As I write this from the Langford Office, I am reminded of the name of the mould-riddled building I spend so much of my time in — Wentworth.
As an Indigenous editor of Honi, one of the few in its history, it is (to say the least) uncomfortable for me to exist in a space named for a man who would consider me to occupy “the lowest place in the gradatory scale of the human species”; a man who once wrote that it was wrong “to attempt the perpetuation of the Aboriginal race of New South Wales by any protective means. They must give way before the arms [and] the diseases of civilised nations.”
When a nation is founded on a doctrine of terra nullius — literally “empty land” — then it becomes all too easy to ignore the people of that emptiness. We feel as though we don’t have to reckon with the treatment of Aboriginal people because they are invisible. Indigenous people become a postscript to Australian history. History becomes a hymn to whiteness.
Thus, this edition focuses on radical decolonisation.
In this edition, Nafeesa Rahman and Sandra Kallarakkal (p. 8) question the disconnect between tertiary Aboriginal education courses and secondary classrooms; Aidan Elwig Pollock (p. 7) calls for victims of the frontier wars to be memorialised; Wiradjuri activist Ethan Lyons (p. 16) explores the intersectionality of climate justice and First Nations justice. Further, Maeve Hopper (p. 12) interrogates the historical role of museums in perpetuating colonial values and Western superiority.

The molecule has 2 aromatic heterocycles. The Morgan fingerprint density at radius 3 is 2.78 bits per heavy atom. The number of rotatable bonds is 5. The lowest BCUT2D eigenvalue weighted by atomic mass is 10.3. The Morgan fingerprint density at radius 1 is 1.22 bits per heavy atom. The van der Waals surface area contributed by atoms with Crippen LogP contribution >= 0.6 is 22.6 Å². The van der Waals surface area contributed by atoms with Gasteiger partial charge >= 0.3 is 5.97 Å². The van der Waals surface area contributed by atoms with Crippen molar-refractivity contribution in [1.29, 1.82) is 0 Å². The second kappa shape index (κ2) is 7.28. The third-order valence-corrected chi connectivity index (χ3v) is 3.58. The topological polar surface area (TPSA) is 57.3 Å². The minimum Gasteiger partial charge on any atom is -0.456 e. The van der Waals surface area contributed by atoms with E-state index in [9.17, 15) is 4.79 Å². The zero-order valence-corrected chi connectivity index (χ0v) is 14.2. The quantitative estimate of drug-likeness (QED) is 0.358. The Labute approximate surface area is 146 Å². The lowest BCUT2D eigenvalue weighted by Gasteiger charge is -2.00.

I want to thank and acknowledge Yuwi, Torres Strait and South Sea Islander artist Dylan Mooney for contributing their artwork to the front cover.
This is how we decolonise — by making space for empowered Indigenous people and tearing down the colonial constructs that bind us to our history and our suffering.
Our children should be learning about First Nations cultures and histories in classrooms.
Our frontier resistance warriors deserve a place on the Wall of Remembrance in Canberra.
I should not have to work in a building named in honour of a man who would want me exterminated.
This is not 1770 or 1901. This is not the First Fleet or federation. This is 2023. This is decolonisation in action.
We have a voice, our lives matter.
After all, we own this country.